Future opportunities to improve and continue the Digital Climate Projects Database include natural language processing to automate data collection or developing an interactive platform for actors in the space to connect with peers to build trusted relationships and increase knowledge, capital, and technology flows across geographies.

As a convenor, Sustainability in the Digital Age understands the urgent need to continue bridging disconnected actors

and facilitating knowledge transfers across the world to catalyze and accelerate transformative action. Convenings such as those held under this project, if conducted regularly, can help funding communities keep pace with the needs and priorities of the actors working at the rapidly evolving intersection of digital technology and climate governance.

Together with partners, the project team will continue to explore inclusive and just opportunities to leverage digital technologies to accelerate progress towards climate mitigation, biodiversity conservation, and other sustainability goals.

Word Cloud from ThoughtExchange

Figure 4. Throughout the project, questions were posed to experts in climate governance, technology and innovation, and funding communities, using ThoughtExchange. The above word cloud depicts the most cited words in response to the question:

“What are the most critical factors that enable the viable application of technological solutions to climate governance challenges?”

23 participants, 32 thoughts, 289 ratings


Future Earth and Sustainability in the Digital Age Team
Project Lead
Eliane Ubalijoro

Project Coordination
Jennifer Garard, Nilushi Kumarasinghe, Nilufar Sabet-Kassouf, Béatrice Ayinkamiye, and Edel Galgon

Editing and Report Design
Andréa Ventimiglia, Rachelle Fox

ClimateWorks Foundation Team
Casey Cronin, Josefina Cobian

Workshop Facilitation and Graphic Support*
Aaron Williamson (The Value Web), Alicia Bramlett (dpict)

International Advisory Group*

Amy Luers – Global Lead for Sustainability Science, Microsoft
Gavin McCormick – Co-Founder and Executive Director, WattTime
Angel Hsu – Assistant Professor, UNC Chapel Hill; Director, Data-Driven EnviroPolicy Lab
Hakizumwami Birali Runesha – Associate VP and Founding Director, Research Computing Center, University of Chicago
Karsten Schulz – Assistant Professor and Coordinator, Climate Adaptation Governance, University of Groningen

Additional Contributions

A series of expert consultation sessions were conducted under the project. A total of 54 geographically and sectorally diverse participants took part in these consultations and contributed to the insights discussed in this report. A partial list of participants can be found under the Appendix.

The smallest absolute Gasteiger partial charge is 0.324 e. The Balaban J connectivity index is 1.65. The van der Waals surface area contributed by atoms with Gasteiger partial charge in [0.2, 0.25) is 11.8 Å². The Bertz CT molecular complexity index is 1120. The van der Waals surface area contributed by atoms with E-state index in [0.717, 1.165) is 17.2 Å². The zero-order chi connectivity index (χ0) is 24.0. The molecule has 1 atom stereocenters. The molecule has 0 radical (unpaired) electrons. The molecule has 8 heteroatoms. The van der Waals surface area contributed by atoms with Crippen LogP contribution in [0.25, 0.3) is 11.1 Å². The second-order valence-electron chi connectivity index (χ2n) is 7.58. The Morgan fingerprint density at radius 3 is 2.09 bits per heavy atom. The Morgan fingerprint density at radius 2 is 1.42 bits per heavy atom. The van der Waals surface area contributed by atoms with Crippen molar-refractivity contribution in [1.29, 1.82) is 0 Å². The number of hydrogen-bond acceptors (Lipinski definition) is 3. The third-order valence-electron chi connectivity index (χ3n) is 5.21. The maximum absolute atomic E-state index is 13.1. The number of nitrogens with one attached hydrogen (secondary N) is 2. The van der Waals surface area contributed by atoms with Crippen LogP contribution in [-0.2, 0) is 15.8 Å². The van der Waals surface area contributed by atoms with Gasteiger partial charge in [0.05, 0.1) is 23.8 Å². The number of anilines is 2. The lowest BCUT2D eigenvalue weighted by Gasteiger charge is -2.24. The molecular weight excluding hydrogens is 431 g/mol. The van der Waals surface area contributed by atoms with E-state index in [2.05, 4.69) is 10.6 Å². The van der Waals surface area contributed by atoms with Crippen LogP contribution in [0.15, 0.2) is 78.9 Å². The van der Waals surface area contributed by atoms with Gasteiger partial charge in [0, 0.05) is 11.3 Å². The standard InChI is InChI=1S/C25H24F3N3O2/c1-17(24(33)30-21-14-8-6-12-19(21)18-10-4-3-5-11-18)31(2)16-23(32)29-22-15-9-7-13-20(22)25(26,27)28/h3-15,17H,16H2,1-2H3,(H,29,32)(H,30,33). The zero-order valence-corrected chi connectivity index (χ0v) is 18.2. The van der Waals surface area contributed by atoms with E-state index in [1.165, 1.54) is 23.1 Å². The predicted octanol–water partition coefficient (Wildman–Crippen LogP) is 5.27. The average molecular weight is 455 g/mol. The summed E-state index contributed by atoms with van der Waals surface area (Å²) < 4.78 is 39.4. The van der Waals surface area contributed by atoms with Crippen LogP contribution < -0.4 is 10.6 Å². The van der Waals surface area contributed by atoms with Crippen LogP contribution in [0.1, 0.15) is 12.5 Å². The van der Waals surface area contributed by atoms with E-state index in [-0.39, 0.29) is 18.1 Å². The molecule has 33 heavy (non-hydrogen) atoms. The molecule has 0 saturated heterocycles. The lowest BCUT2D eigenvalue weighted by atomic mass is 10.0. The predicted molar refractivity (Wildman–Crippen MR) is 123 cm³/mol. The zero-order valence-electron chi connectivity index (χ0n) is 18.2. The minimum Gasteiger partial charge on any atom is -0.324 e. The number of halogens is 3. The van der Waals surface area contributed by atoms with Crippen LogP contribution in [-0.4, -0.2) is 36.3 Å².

Discussions with co-authors of a paper currently under review with the Earth System Governance journal “Digitally-enabled innovations have the potential to rapidly reshape climate governance” were also invaluable in refining the database and corresponding analysis. Thank you to Damon Matthews, David Rolnick, and Pierre Chuard.

Additional thanks to all those who participated in the series of online ThoughtExchange discussions that were held throughout the project.

*Affiliations are listed for identification purposes only. The views presented in any given section of this report do not necessarily reflect those of all the contributors or their affiliated institutions.

Suggested Citation

Sustainability in the Digital Age, Future Earth, and ClimateWorks Foundation. 2022. Dynamic Philanthropy – A Framework for Supporting Transformative Climate Governance in the Digital Age.


Partial list of participants (total 54) for the project’s expert consultation sessions.

  • Brigitte Hoyer Gosselink,
  • Frances M. Wang, ClimateWorks Foundation
  • Kathleen E. Allen, Allen and Associates
  • Shannon B. Olsson, the echo network
  • Kelvin Diong, World Wildlife Fund Malaysia
  • David Martin, The Martin Family Initiative
  • Brendan Mapes, UNC-Chapel Hill/Data-Driven EnviroLab
  • Fumiko Kasuga, Future Earth
  • Nikita Japra, Patrick J. McGovern Foundation
  • Shivam Gupta, Bonn Alliance for Sustainability Research (University of Bonn)
  • Dermot O’Gorman, World Wildlife Fund
  • Marco Schletz, PhD – Data-Driven EnviroLab and OpenEarth Foundation
  • Chad Frischmann, Drawdown Solutions
  • Katherine Foster, Social Alpha Foundation Fellow and Community Director Open Earth Foundation
  • Jean-Christophe Laugée, InclusEO
  • Guylaine Poisson, Information and Computer Sciences Department, University of Hawai‘i at Mānoa
  • Tamsin Jones, Small Giants Academy
  • Serge Tuyihimbaze, Leapr Labs
  • Pauline Koelbl, ShEquity
  • Krishnan Pallassana, Digital Green
  • Yasuhiro Murayama, National Institute of Information and Communications (NICT)
  • Sylvain Carle, O13
  • Claudia Juech, Patrick J McGovern